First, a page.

|USDA enacts changes, implements direct attribution programs|
The United States Department of Agriculture announced changes to both Adjusted Gross Income (AGI) qualifications, program payment limitations, and direct attribution for Farm Service Agency (FSA) and Natural Resources Conservation Service (NRCS) programs, which became effective in accordance with the 2008 Farm Bill.
Public comments on this interim final rule must be submitted to the Department within 30 days of the date of publication.
“Changes to program participation rules and qualifying income requirements will make farm program payments more defendable to America’s taxpayers,” Agriculture Secretary Ed Schafer said. “This is a step in the right direction to ensuring that program benefits are targeted to active qualifying farmers and ranchers.”
For commodity and disaster programs, the AGI limitation was reduced from $2.5 million AGI from all sources to a three-year average non-farm AGI of $500,000 such that a person or entity shall not be eligible for such programs if the non-farm AGI exceeds $500,000. Also, under the new regulations, an individual or entity must have a 3-year average AGI less than or equal to $750,000 per year from farm income in order to qualify for direct payments issued under the Direct and Counter-cyclical Program.
The definition of income derived from farming, ranching and forestry operations was expanded to include, among other items, such items as the packing, storing and transporting of agricultural commodities; production of livestock products; farm-based production of renewable bio-energy; and in some instances, the providing of operational inputs to farmers, ranchers and foresters.
For conservation programs, the average nonfarm AGI limitation is $1 million or less for eligibility. However, an individual or entity who has non-farm AGI in excess of $1 million remains eligible for conservation programs only if 66.66 percent or more of the total AGI is derived from farming, ranching and forestry operations. In addition, the AGI limitation for conservation programs may be waived on a case-by-case basis if it is determined that environmentally sensitive land of special significance would be protected.
Program payments are limited by direct attribution to individuals or entities. A legal entity is defined as an entity created under Federal or State law that owns land or an agricultural commodity, product or livestock. Through direct attribution, payment limitation is based on the total payments received by the individual, both directly and indirectly. Qualifying spouses are eligible to be considered separate persons for payment limitation purposes, rather than being automatically combined under one limitation.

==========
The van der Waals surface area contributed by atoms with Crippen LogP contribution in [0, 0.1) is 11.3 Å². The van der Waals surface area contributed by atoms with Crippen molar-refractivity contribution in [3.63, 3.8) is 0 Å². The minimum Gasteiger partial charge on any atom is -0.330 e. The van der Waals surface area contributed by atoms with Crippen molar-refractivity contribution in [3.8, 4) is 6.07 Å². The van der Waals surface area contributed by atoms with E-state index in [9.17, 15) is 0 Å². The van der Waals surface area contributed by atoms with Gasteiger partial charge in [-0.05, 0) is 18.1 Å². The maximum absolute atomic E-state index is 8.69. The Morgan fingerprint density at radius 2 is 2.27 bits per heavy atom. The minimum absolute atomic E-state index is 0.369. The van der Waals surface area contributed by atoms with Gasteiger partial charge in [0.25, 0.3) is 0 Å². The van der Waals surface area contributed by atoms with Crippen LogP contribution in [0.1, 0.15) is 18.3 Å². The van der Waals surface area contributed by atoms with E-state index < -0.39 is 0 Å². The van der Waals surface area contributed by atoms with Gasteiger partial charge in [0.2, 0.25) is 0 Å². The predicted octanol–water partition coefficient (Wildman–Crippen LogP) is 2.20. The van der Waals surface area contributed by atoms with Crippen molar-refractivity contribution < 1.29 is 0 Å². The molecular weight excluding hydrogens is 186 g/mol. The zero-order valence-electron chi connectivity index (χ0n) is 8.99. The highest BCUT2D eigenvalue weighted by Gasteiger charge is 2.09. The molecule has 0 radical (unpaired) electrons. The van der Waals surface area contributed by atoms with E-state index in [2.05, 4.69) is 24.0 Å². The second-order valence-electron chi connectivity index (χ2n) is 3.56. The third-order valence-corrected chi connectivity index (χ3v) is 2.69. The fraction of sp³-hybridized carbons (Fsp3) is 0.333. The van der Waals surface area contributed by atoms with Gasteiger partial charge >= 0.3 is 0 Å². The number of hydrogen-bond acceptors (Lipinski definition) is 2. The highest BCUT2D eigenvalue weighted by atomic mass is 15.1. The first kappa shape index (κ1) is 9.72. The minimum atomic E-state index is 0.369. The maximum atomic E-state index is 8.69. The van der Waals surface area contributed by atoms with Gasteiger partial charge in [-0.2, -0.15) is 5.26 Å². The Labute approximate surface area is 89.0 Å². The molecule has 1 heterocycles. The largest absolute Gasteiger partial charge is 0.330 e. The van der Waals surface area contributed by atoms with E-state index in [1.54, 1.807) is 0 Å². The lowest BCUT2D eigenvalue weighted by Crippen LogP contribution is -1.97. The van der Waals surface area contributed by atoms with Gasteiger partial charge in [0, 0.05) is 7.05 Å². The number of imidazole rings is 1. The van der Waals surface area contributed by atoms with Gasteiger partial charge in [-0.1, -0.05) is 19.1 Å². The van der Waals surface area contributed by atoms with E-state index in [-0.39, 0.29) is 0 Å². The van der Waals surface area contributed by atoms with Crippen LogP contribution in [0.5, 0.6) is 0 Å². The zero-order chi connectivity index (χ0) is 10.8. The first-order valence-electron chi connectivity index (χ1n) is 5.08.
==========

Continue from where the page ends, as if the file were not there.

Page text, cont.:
States, local governments, political subdivisions, and other agencies were eligible for payments prior to enactment of the 2008 Act. The 2008 Act and this rule make such jurisdictions ineligible for payments unless such payments are earned on State-owned land and are used to support public schools. Payments under this exception are limited to $500,000 annually; the limitation is waived for a State that has a population of less than 1.5 million.
Individuals and entities must be “actively engaged in farming” with respect to a farming operation in order to be eligible for specified payments and benefits. To be “actively engaged in farming,” the individual or entity must make significant contributions to the farming operation of: (1) capital, equipment, land, or a combination; and (2) personal labor or active personal management, or a combination.
Under rules in effect since 1988, not every member of an entity had to contribute active personal labor or management. The interim final rule requires each partner, stockholder, or member with an ownership interest to make a contribution of active personal labor or active personal management. The contribution must be regular and substantial, and documented as well as separate and distinct from any other member’s contribution. The rule limits the ability of passive stockholders to continue to realize benefits from the entity.
Under the interim final rule, the addition of individuals or entities to an existing operation to qualify for additional payments is more restrictive than under previous regulations. The prior rule in effect since 1988 said the acquisition of new cropland to the farming operation of at least 20 percent qualifies for the increase of an unlimited number of new persons and/or legal entities as eligible for payment.
The rule changes the 20-percent increase requirement from cropland to base acres and only allows for the addition of one new person to the operation. However, based on the magnitude and complexity of the change in the farming operation, the State FSA Office may approve additional persons or legal entities for payment in the farming operation. The change eliminates the loophole that previously allowed an unlimited increase in the number of limitations that could accompany a 20 percent increase in eligible land area that meets the definition of cropland.